If you’ve visited our website you might be aware of our exit poll. It’s a small box that pops up after you’ve spent some time on the site and it’s one of the ways we collect feedback from our users.
In this piece I’d like to explain a bit about how we’re using these comments to improve our digital service.
Each month thousands of our users complete exit polls and a large percentage tell us they are happy with the service provided. A smaller group tell us about the difficulties they experienced using the website. These comments range from design issues (“search facility needs improving”), all the way to personal queries (“more information for self-employed mothers”).
The Insight and Evaluation team shares these comments with me and I categorise them for the editorial team. Common themes include consumers asking for more ‘real life’ examples and complaints about articles being too complicated.
The initial scope of the project was very wide and we were looking at comments across the entire website. For example, a frequent criticism is that we use too much jargon. This has been levelled at us across most of our content, however, breaking these comments down showed us that the issue was much greater in some areas of the website.
Having a better understanding of our users’ needs across the different sections means we can prioritise the areas we need to improve. In this case, the long-term solution is to integrate a tool tips / glossary function to the website, but the priority is to do so in the areas where jargon is most frequently described as a problem.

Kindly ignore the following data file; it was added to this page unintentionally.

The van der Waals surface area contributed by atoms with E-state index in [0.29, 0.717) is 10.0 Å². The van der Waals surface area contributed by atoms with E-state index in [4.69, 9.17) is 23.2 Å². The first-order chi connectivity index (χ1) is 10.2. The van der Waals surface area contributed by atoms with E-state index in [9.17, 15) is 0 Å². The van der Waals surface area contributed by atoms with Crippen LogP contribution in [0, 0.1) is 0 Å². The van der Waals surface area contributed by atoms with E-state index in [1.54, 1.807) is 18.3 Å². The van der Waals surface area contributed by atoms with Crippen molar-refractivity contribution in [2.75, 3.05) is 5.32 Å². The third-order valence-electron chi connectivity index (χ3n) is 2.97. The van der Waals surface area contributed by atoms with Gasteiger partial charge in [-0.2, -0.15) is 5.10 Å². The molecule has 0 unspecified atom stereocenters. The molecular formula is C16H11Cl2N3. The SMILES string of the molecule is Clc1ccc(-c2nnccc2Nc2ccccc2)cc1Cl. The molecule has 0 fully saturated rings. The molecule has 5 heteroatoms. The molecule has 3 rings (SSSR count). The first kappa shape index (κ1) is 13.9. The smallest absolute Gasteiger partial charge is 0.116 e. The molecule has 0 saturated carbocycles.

A segmented approach to improvement
This layered approach also means we are able to assess feedback on individual articles. For example, one piece received a relatively high number of comments from users saying they couldn’t find our Retirement Adviser Directory (RAD). There was already a link to this content in the article, but clearly it wasn’t visible enough.
To help users find what they were looking for, an extra link to the RAD was added higher up the page, as well as an internal menu. The latter shows users exactly what’s in the article and lets them skip to the section they’re interested in. After just a few weeks of monitoring it became clear the experiment was a success, with the majority of users interacting with the new menu or clicking through to the RAD.
This type of quick win enables the content team to drive the business case for larger scale improvements, such as a site-wide glossary.
Building on success
Finally, although each comment is valuable, it’s worth pointing out that we don’t make changes based solely on customer feedback. Each request or comment is analysed and assessed as part of our overall content strategy before it’s actioned. It’s easy to get carried away when implementing feedback, but it’s important to remember that our content strategy is built on several pillars.